It was early evening by the time I arrived at the building on Drayton Street. I gave my Lyft driver the gate code, he punched it in, and heavy iron doors swung open to let us inside. I’d only been there once before – on a Monday morning in December – and the place looked totally different in darkness. Long, ominous shadows stretched across the parking lot as we wound our way toward the back of the complex.
It wasn’t the type of place you could easily find if you didn’t know where to look. My apartment and its five neighboring units were classified as live-work spaces: airy, high-ceilinged, industrial lofts with unassuming eggshell façades and a stripe of steel blue across their midsections. Two of the units had storefronts facing Drayton Street (one belonged to an acupuncture therapist, the other a waxing studio), but their signage was understated, and didn’t reveal that just beyond the heavy iron gates there were actual people, living actual lives.
My landlord’s son – who lived next door and who was supposed to let me in – had stopped answering my texts. “I’m here!” I typed cheerfully as we drove through the gate, but he didn’t reply. I arrived to find his apartment eerily quiet, with all its lights off.
“You don’t have to wait,” I told the driver, as he unloaded my luggage into the parking lot. “I’m sure he’ll be back any minute.” “It’s no problem,” he said. “I want to make sure you get in OK.”
I knew he was just being polite, but his answer annoyed me. I was tired from the move, the long travel day, and the jumble of thoughts swimming around in my brain, and the last thing I wanted was to stand around awkwardly in a dark parking lot with some stranger. “Just go,” I thought, looking down at my phone again and silently pleading for the text that would rescue me. No text came, but suddenly, something else broke through the quiet evening: the sharp blare of a horn. The noise repeated again, and then again, growing louder and sharper with each subsequent blast. The driver looked at me, a question in his eyes. “Freight train!” I yelled, pointing to the tracks running just beyond the parking lot where we stood.
“That’s loud!” He yelled back, as the train chugged past us. “Does it come through here often?!?”
I shrugged. “Two or three times a day, I think. But the noise doesn’t last for very long.”
He raised a skeptical eyebrow but said nothing, probably because he didn’t feel like yelling. I looked down at my phone again: still no message. I sighed. “I appreciate you waiting with me,” I told him, “But really, you can go. I’ll be fine.”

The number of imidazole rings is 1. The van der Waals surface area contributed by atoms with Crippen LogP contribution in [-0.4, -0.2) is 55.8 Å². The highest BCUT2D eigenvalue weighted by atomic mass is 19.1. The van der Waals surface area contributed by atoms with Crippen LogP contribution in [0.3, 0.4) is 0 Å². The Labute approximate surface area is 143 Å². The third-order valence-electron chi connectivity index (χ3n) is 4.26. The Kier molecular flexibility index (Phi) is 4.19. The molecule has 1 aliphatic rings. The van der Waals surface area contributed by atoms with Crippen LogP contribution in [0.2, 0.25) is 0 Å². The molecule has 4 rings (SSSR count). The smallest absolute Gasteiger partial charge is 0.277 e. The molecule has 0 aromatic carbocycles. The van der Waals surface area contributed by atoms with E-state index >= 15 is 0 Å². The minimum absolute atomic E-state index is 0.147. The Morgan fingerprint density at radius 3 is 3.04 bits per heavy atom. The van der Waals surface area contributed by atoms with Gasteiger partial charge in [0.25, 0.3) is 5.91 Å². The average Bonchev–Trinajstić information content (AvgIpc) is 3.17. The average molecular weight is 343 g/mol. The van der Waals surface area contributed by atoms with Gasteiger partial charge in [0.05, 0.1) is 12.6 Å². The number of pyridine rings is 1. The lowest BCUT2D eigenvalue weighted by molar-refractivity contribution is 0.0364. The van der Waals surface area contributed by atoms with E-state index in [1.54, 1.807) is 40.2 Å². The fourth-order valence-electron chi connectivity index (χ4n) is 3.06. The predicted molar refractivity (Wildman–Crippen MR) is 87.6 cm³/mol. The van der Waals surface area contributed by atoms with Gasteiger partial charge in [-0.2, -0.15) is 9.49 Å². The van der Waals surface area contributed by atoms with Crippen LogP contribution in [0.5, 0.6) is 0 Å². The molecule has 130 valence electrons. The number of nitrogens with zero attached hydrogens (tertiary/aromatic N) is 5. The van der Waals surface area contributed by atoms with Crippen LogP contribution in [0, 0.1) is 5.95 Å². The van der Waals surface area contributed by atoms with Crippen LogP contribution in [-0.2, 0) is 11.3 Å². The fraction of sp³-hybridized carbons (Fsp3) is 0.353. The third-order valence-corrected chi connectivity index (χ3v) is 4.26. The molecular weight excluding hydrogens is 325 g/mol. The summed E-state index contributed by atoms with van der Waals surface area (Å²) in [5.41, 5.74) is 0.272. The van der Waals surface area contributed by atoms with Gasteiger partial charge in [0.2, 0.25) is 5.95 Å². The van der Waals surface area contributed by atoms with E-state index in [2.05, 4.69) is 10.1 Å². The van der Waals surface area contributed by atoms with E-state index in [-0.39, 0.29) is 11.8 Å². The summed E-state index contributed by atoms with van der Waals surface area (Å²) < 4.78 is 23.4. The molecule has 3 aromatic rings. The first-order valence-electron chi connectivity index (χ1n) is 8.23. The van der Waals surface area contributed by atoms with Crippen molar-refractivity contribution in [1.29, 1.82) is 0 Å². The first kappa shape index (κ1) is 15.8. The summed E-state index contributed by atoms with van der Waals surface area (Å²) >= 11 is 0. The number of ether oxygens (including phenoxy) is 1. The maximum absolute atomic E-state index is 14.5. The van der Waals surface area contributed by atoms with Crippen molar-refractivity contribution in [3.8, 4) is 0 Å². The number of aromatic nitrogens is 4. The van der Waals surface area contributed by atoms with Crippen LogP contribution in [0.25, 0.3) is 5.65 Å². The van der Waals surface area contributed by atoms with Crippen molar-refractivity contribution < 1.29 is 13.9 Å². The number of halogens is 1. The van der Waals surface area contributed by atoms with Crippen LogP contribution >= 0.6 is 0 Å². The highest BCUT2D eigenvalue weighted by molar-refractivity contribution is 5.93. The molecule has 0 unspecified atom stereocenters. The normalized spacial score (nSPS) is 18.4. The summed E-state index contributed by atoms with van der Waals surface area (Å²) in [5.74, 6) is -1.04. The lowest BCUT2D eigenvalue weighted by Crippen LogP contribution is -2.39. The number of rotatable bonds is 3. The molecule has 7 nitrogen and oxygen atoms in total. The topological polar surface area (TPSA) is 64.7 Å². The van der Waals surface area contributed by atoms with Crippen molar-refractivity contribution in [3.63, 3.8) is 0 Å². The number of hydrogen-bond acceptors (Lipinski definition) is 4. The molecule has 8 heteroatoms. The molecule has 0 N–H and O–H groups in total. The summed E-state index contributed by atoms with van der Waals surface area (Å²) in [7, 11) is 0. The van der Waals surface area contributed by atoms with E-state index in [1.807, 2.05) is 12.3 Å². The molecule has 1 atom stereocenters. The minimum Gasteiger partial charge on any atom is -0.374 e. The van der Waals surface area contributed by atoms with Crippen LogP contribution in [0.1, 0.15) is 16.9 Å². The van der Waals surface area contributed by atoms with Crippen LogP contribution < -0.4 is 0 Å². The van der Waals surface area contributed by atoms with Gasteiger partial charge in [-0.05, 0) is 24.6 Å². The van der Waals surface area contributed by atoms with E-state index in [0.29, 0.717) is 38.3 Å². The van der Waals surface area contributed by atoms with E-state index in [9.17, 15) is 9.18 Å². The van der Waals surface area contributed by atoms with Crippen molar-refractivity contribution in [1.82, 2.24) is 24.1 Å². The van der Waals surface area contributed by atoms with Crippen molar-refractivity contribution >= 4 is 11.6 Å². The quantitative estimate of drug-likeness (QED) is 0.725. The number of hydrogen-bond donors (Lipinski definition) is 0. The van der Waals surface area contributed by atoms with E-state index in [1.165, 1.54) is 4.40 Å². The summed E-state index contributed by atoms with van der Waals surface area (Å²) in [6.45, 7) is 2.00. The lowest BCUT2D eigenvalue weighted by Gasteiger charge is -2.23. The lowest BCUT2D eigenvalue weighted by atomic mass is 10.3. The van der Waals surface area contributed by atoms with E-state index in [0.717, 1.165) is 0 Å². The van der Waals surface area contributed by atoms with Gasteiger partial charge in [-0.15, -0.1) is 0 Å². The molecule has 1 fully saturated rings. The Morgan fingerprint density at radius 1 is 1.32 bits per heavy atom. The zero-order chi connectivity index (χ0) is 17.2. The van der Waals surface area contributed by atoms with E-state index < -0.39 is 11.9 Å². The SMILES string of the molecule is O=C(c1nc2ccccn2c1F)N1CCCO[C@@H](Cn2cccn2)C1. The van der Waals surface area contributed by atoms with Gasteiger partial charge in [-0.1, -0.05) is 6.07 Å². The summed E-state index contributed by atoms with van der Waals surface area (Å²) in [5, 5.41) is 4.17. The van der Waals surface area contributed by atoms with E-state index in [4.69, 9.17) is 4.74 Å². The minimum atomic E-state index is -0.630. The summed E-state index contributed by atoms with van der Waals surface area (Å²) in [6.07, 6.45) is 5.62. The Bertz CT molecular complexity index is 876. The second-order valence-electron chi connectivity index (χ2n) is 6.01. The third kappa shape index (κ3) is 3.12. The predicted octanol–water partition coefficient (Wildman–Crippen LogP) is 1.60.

“Well alright, if you’re sure,” he said, already walking toward his car. “Welcome to Savannah.”
I’ve been here for three weeks now. Three weeks in which time has simultaneously been speeding by and standing still. After I gained access to my apartment (my neighbor, as it turned out, had fallen asleep, which seems a miracle, given the train), I’d barely put sheets on the bed before I went to grad school orientation, picked up my ID badge, and bought a stack of textbooks at the campus bookstore. I’m not exaggerating when I tell you that I arrived in Savannah, and my life changed overnight. And ever since that first day, I’ve been on a treadmill, trying to keep up.
I’m sure there will come a time in the not-too-distant-future when I come up for air. When I get a Georgia driver’s license, and a car, and start exploring the southeastern coast and the world outside of graduate school. My sanity demands it. But for the moment, most of my time in Savannah is confined to Starland, the quirky midtown neighborhood where I live. Starland’s vibe is young and artsy, populated by enough hip eateries, cool watering holes, and fair-trade coffee houses that it feels like someone took Portland, Oregon, and plunked it down in the middle of the south.
If I have to be stuck without a car, there are worse places. I’m six blocks from Arnold Hall, SCAD’s writing building, where I have all of my classes. In Starland, I can walk to dinner, to coffee, to yoga class, to the local art store, and to a gas station/convenience mart that’s the closest thing I’ve found to a New York City bodega. I can go days without leaving this neighborhood, which, since most of my time is devoted to writing essays and reading large volumes of text, is pretty darn convenient. And though I haven’t seen all of Savannah, I feel pretty confident in saying that fate has already landed me in the most “Sarah” neighborhood in this city.
On the one hand, I wish I could have done the move differently. I wish it hadn’t been such a mad, crazy scramble to get out of New York and that I’d had more time to say goodbye to the people and places of that city. I wish I’d arrived in Savannah with a cushion of time to simply adjust, to do all the life stuff required to make a place feel like home, before entering into a rigorous graduate program that leaves little time for anything other than classes and homework.
But on the other hand, I think it’s probably best I didn’t have time to get “ready” for this, or to think about all the things I’d be giving up to become a full-time student. If I had, I would have found a million reasons not to do it.
There’s so much about life that’s hard right now. But there’s also something else: an unshakeable feeling that all I have is this moment. And in this moment, I’m where I’m supposed to be, and doing what I’m supposed to do.
And that, despite the train tracks running through my backyard, is a pretty good feeling.
Until next time, friends.